Kenosha parishioners are missionaries

TWIN LAKES — Tables piled high with supplies emptied rapidly last summer as seven eager missionaries stuffed large suitcases to near bursting.

Men and women had gathered from St. Alphonsus Church in New Munster and St. John the Evangelist Parish in Twin Lakes to take part in the fourth trip to Farm of the Child Orphanage in Trujillo, Honduras. The goal was to paint the interiors of six homes for the children who live in them.

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Many of the children at Franciscan-run Farm of the Child in Honduras suffer malnutrition and other health problems and have limited access to education. While in Honduras, the mission team from St. Alphonsus, New Munster and St. John the Evangelist, Twin Lakes tried to better the children’s lives by painting the interiors of six homes for the children who live in them. (Submitted photo by Susan Riley)

Most of the children arriving at Franciscan-run Farm of the Child suffer malnutrition and other health problems, limited education and a lack of love and affection. Staff and volunteers provide a warm bed, clean clothes and healthy food, and the children are provided medical care to heal them from any illnesses. 

The mission team, led by Robert and Susan Riley, included Fr. Michael Erwin, pastor of both parishes, who, in addition to working with the team, celebrated three Masses in the chapel at the orphanage. The experience was humbling for the 42-year-old priest, after witnessing the faith of the volunteers, staff and children.

“I think my greatest impression of this orphanage was the support for these children who would otherwise be lost to society and dead at an early age due to difficult situations,” he said. “They bring love, education and lead them out to the other end as leaders back into the community and are changing children’s lives.”

While he heard many stories from the Rileys, experiencing it in person gave him a greater appreciation for the missionaries and those who run the orphanage.

“This is a little town and they take these high-risk children and transform them into very good members of society,” Fr. Erwin said. “Being able to be a part of this is a way we live out our faith. There are so many young people in their mid-20s who work there and volunteer there and help run this place and do it filled with grace. They take their faith very seriously and multiple times per day offer their hearts in prayer.”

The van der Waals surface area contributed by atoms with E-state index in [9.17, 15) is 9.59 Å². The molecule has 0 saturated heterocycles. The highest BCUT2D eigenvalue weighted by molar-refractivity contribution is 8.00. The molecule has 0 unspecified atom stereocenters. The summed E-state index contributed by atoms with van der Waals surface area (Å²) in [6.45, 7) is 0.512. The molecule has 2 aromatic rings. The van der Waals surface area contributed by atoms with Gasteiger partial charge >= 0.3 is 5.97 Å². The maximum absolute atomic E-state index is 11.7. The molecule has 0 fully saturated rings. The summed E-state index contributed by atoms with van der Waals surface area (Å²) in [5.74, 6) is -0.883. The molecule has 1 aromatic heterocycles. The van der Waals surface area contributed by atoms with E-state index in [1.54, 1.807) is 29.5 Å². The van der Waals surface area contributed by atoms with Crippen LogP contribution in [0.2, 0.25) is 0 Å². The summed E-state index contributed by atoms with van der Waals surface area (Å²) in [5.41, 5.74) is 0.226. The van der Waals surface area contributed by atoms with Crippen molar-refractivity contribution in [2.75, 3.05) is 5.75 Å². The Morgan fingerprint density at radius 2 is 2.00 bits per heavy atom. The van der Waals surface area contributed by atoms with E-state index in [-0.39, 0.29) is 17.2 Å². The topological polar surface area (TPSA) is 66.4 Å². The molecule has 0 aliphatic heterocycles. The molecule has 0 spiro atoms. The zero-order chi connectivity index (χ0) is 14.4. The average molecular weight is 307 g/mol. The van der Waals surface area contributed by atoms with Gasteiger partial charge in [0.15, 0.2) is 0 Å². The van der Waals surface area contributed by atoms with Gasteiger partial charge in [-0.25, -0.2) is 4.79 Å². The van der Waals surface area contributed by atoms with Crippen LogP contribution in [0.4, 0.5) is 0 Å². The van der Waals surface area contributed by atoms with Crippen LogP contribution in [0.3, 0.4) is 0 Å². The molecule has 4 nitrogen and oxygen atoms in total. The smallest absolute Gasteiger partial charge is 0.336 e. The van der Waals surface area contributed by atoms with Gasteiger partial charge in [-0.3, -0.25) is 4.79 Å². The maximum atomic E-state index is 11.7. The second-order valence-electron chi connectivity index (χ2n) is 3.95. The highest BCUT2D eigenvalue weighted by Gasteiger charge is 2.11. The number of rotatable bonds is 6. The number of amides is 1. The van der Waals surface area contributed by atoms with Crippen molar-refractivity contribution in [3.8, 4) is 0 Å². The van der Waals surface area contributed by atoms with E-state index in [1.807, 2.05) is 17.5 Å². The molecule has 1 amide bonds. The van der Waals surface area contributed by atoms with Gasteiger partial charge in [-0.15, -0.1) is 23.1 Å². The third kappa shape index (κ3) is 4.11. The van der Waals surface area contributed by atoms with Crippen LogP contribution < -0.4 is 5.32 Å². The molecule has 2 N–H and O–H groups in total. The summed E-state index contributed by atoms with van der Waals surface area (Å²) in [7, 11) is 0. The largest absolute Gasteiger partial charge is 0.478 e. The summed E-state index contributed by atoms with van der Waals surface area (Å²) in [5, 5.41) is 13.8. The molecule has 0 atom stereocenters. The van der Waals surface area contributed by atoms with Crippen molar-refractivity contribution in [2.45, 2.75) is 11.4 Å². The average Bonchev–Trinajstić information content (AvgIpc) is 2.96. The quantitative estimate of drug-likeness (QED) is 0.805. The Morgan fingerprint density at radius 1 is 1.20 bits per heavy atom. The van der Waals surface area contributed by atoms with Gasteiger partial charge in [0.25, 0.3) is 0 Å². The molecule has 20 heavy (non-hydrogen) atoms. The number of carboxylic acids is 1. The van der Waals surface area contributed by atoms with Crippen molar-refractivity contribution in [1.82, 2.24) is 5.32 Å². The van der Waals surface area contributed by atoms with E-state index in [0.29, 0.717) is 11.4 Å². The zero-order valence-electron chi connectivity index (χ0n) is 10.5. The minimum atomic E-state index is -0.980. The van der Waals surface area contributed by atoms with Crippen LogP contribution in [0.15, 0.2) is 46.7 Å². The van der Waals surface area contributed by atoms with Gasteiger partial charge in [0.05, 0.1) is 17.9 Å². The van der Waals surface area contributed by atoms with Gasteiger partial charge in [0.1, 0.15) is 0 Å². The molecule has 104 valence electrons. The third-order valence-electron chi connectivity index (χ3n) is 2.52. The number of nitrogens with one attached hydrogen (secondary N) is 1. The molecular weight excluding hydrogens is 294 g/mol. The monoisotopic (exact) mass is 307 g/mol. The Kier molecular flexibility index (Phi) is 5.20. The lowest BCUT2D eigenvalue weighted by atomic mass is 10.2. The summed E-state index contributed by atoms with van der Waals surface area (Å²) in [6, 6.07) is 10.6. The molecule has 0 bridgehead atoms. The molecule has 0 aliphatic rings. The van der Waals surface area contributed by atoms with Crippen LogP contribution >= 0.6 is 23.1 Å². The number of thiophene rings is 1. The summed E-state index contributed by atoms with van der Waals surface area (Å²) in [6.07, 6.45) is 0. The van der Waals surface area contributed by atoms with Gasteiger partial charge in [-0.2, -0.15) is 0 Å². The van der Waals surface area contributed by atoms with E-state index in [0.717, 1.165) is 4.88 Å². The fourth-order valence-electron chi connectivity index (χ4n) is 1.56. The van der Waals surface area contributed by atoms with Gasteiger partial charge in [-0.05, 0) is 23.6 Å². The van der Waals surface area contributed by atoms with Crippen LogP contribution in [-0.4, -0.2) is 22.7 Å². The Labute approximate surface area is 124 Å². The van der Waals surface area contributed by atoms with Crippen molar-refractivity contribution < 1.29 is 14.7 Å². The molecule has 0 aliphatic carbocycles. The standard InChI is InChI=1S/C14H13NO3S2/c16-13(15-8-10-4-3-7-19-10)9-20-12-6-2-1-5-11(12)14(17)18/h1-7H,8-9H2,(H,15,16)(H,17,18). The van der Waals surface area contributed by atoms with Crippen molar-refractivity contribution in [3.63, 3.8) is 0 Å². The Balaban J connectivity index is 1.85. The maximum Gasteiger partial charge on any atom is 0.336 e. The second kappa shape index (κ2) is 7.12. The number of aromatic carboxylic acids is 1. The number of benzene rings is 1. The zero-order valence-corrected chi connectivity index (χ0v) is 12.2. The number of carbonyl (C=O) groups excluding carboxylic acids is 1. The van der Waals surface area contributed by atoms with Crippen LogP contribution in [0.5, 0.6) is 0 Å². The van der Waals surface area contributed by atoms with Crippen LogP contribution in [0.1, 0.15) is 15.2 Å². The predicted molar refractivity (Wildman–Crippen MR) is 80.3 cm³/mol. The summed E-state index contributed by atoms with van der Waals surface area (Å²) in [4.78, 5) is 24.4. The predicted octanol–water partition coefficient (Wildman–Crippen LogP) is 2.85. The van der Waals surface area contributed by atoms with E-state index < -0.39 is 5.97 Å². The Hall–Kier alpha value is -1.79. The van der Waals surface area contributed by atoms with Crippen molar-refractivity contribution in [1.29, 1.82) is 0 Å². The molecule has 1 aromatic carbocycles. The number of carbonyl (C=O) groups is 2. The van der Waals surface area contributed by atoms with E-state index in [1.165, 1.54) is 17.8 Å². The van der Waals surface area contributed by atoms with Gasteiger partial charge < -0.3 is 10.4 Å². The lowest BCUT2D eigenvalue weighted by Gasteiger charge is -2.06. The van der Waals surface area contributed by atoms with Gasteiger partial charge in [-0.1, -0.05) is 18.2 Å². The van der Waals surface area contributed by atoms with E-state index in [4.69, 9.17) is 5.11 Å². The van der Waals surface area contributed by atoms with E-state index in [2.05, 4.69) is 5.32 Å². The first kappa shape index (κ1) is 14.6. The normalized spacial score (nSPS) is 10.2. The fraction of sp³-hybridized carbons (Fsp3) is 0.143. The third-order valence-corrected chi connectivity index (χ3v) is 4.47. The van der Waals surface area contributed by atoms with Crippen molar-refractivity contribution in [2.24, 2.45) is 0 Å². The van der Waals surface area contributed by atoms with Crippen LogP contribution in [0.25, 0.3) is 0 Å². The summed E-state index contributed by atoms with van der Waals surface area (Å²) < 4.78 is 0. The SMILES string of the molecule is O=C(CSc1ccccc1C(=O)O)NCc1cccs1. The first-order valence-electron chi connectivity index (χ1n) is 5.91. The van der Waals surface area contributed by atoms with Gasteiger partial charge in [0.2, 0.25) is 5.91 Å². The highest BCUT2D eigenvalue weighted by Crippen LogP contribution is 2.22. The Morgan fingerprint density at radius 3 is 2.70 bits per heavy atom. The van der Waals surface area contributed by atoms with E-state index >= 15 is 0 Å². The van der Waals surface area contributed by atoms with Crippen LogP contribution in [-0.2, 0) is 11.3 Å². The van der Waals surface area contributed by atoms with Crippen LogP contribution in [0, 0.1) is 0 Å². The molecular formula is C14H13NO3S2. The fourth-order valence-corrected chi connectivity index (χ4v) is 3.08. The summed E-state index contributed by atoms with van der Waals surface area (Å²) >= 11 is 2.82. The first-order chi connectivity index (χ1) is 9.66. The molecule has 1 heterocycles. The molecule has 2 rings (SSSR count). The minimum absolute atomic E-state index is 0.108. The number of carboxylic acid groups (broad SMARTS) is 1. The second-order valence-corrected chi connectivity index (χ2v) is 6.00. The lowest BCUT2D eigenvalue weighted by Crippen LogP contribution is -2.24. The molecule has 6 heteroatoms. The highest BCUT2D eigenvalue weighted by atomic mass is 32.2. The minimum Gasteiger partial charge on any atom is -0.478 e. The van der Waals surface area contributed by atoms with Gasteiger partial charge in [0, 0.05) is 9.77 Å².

In addition to painting the interiors of the six homes, the team brought along 16 suitcases filled with school supplies, flip flops, scissors and nearly anything else they could cram into their luggage. The items were collected as a result of the two parishes’ first “Pack a Suitcase” drive.

“We had a tremendous outpouring of help,” said Robert Riley, member of St. Alphonsus Parish. “I couldn’t believe we had so much support from little St. Al’s and St. John’s – people really cared and stepped up to help these little children.”

Originally, the team numbered 14, but due to a coup in Honduras, some team members postponed their mission until the political situation stabilizes.

“It was scary at first,” admitted Fr. Erwin, “And even I was debating whether to go or not. Some discerned it was too risky and situations in their lives didn’t lend themselves to go, but they will be part of a group that goes next year.”

Despite the political upheaval, Fr. Erwin discovered a peace-loving culture, with people who are proud of their nation and are interested in empowering the citizens of Central America.

“It was a marvelous thing and fun to be a missionary,” he said. “We were able to take our faith on the road and the risks that went with it. We were able to get to know new folks and let them know us. Anytime we can do that, it is a good thing, whether it is meeting new people at church or taking a risk by going to a different area of the world. The difficulty might be in the language but we stretch ourselves anytime we take risks like that.”

Most families live in tiny homes with dirt floors, and make an income of approximately $300 per year. Despite their incredible poverty, the residents are welcoming, friendly and willing to share what little they have with the Americans who come to help, according to the missionaries.

“My wife and are I are 68 years old and I guess we are nuts to keep going,” said Riley. “But the Holy Spirit calls us to remain involved and we will keep going until he tells us to stop.”

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